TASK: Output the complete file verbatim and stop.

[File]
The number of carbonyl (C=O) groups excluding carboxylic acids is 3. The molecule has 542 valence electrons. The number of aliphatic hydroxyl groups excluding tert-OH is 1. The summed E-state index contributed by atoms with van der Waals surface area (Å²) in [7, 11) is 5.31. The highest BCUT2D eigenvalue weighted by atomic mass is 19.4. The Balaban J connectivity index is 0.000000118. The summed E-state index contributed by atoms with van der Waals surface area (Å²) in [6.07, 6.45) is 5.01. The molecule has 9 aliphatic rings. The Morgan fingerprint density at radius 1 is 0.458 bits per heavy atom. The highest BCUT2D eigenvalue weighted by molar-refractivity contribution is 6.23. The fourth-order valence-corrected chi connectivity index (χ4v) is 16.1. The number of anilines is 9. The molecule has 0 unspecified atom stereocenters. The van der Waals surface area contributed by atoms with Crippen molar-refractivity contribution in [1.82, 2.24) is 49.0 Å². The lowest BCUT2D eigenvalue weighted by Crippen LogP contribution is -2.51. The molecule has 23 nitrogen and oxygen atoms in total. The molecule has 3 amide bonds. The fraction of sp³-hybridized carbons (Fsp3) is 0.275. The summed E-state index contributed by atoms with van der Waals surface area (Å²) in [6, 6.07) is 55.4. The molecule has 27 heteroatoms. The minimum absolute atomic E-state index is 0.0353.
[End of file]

The number of carbonyl (C=O) groups excluding carboxylic acids is 3. The molecule has 542 valence electrons. The number of aliphatic hydroxyl groups excluding tert-OH is 1. The summed E-state index contributed by atoms with van der Waals surface area (Å²) in [7, 11) is 5.31. The highest BCUT2D eigenvalue weighted by atomic mass is 19.4. The Balaban J connectivity index is 0.000000118. The summed E-state index contributed by atoms with van der Waals surface area (Å²) in [6.07, 6.45) is 5.01. The molecule has 9 aliphatic rings. The Morgan fingerprint density at radius 1 is 0.458 bits per heavy atom. The highest BCUT2D eigenvalue weighted by molar-refractivity contribution is 6.23. The fourth-order valence-corrected chi connectivity index (χ4v) is 16.1. The number of anilines is 9. The molecule has 0 unspecified atom stereocenters. The van der Waals surface area contributed by atoms with Crippen molar-refractivity contribution in [1.82, 2.24) is 49.0 Å². The lowest BCUT2D eigenvalue weighted by Crippen LogP contribution is -2.51. The molecule has 23 nitrogen and oxygen atoms in total. The molecule has 3 amide bonds. The fraction of sp³-hybridized carbons (Fsp3) is 0.275. The summed E-state index contributed by atoms with van der Waals surface area (Å²) in [6, 6.07) is 55.4. The molecule has 27 heteroatoms. The minimum absolute atomic E-state index is 0.0353.